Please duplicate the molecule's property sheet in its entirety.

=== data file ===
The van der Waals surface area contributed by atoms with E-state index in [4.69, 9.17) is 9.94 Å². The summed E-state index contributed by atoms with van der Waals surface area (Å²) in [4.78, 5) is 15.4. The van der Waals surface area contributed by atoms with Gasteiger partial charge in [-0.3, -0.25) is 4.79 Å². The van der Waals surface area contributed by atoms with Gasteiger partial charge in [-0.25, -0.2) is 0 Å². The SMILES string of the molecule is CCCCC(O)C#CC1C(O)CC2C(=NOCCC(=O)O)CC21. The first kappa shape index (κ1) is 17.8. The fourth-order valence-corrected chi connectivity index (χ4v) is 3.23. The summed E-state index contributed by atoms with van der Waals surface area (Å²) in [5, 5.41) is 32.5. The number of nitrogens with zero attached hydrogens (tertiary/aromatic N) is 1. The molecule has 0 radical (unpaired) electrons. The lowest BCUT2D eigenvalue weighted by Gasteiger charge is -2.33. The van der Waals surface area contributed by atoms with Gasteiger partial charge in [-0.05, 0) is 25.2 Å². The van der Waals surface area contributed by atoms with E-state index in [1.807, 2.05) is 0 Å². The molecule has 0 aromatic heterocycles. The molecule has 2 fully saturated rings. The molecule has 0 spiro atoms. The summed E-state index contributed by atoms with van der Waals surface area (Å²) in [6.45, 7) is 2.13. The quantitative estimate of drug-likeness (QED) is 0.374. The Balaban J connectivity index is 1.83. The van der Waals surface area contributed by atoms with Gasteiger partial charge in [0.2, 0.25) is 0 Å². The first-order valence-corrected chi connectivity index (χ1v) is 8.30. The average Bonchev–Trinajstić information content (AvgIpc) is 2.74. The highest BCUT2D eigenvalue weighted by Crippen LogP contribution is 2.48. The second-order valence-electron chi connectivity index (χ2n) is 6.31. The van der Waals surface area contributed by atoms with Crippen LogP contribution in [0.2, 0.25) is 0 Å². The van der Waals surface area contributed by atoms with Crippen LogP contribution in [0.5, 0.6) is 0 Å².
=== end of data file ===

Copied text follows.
The van der Waals surface area contributed by atoms with E-state index in [4.69, 9.17) is 9.94 Å². The summed E-state index contributed by atoms with van der Waals surface area (Å²) in [4.78, 5) is 15.4. The van der Waals surface area contributed by atoms with Gasteiger partial charge in [-0.3, -0.25) is 4.79 Å². The van der Waals surface area contributed by atoms with Gasteiger partial charge in [-0.25, -0.2) is 0 Å². The SMILES string of the molecule is CCCCC(O)C#CC1C(O)CC2C(=NOCCC(=O)O)CC21. The first kappa shape index (κ1) is 17.8. The fourth-order valence-corrected chi connectivity index (χ4v) is 3.23. The summed E-state index contributed by atoms with van der Waals surface area (Å²) in [5, 5.41) is 32.5. The number of nitrogens with zero attached hydrogens (tertiary/aromatic N) is 1. The molecule has 0 radical (unpaired) electrons. The lowest BCUT2D eigenvalue weighted by Gasteiger charge is -2.33. The van der Waals surface area contributed by atoms with Gasteiger partial charge in [-0.05, 0) is 25.2 Å². The van der Waals surface area contributed by atoms with E-state index in [1.807, 2.05) is 0 Å². The molecule has 0 aromatic heterocycles. The molecule has 2 fully saturated rings. The molecule has 0 spiro atoms. The summed E-state index contributed by atoms with van der Waals surface area (Å²) in [6.45, 7) is 2.13. The quantitative estimate of drug-likeness (QED) is 0.374. The Balaban J connectivity index is 1.83. The van der Waals surface area contributed by atoms with Gasteiger partial charge in [0.2, 0.25) is 0 Å². The first-order valence-corrected chi connectivity index (χ1v) is 8.30. The average Bonchev–Trinajstić information content (AvgIpc) is 2.74. The highest BCUT2D eigenvalue weighted by Crippen LogP contribution is 2.48. The second-order valence-electron chi connectivity index (χ2n) is 6.31. The van der Waals surface area contributed by atoms with Crippen LogP contribution in [0.2, 0.25) is 0 Å². The van der Waals surface area contributed by atoms with Crippen LogP contribution in [0.5, 0.6) is 0 Å².